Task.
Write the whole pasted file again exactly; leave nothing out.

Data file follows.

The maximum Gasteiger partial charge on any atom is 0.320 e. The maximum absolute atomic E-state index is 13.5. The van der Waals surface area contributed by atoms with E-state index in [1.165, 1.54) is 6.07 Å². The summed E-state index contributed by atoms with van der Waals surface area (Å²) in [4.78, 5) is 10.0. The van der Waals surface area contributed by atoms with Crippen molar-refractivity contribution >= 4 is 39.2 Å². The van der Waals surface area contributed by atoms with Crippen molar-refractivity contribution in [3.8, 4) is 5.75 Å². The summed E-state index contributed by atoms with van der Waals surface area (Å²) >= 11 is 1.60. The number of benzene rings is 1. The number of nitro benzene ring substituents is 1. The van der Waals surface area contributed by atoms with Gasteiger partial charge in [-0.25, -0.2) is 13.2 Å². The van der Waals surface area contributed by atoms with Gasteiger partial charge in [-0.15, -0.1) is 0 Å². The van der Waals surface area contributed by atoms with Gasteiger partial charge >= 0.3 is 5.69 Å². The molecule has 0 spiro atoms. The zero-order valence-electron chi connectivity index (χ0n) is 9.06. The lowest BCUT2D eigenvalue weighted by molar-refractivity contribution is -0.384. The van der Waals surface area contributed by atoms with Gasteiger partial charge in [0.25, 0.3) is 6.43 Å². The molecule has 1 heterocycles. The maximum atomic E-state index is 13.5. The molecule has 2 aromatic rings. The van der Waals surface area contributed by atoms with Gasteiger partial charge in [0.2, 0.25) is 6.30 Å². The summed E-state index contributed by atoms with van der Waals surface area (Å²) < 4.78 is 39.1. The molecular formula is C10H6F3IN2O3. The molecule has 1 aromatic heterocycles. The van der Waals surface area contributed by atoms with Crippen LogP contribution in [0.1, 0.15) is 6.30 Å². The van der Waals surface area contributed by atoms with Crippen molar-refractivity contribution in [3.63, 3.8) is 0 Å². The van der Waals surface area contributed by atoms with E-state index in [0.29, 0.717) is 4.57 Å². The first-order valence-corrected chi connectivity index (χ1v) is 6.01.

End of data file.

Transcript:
The maximum Gasteiger partial charge on any atom is 0.320 e. The maximum absolute atomic E-state index is 13.5. The van der Waals surface area contributed by atoms with E-state index in [1.165, 1.54) is 6.07 Å². The summed E-state index contributed by atoms with van der Waals surface area (Å²) in [4.78, 5) is 10.0. The van der Waals surface area contributed by atoms with Crippen molar-refractivity contribution >= 4 is 39.2 Å². The van der Waals surface area contributed by atoms with Crippen molar-refractivity contribution in [3.8, 4) is 5.75 Å². The summed E-state index contributed by atoms with van der Waals surface area (Å²) >= 11 is 1.60. The number of benzene rings is 1. The number of nitro benzene ring substituents is 1. The van der Waals surface area contributed by atoms with Gasteiger partial charge in [-0.25, -0.2) is 13.2 Å². The van der Waals surface area contributed by atoms with Gasteiger partial charge in [-0.15, -0.1) is 0 Å². The van der Waals surface area contributed by atoms with Gasteiger partial charge >= 0.3 is 5.69 Å². The molecule has 0 spiro atoms. The zero-order valence-electron chi connectivity index (χ0n) is 9.06. The lowest BCUT2D eigenvalue weighted by molar-refractivity contribution is -0.384. The van der Waals surface area contributed by atoms with Gasteiger partial charge in [0.25, 0.3) is 6.43 Å². The molecule has 1 heterocycles. The maximum atomic E-state index is 13.5. The molecule has 2 aromatic rings. The van der Waals surface area contributed by atoms with Gasteiger partial charge in [0.2, 0.25) is 6.30 Å². The summed E-state index contributed by atoms with van der Waals surface area (Å²) < 4.78 is 39.1. The molecular formula is C10H6F3IN2O3. The molecule has 1 aromatic heterocycles. The van der Waals surface area contributed by atoms with Crippen LogP contribution in [0.1, 0.15) is 6.30 Å². The van der Waals surface area contributed by atoms with Crippen molar-refractivity contribution in [3.63, 3.8) is 0 Å². The van der Waals surface area contributed by atoms with E-state index in [0.29, 0.717) is 4.57 Å². The first-order valence-corrected chi connectivity index (χ1v) is 6.01.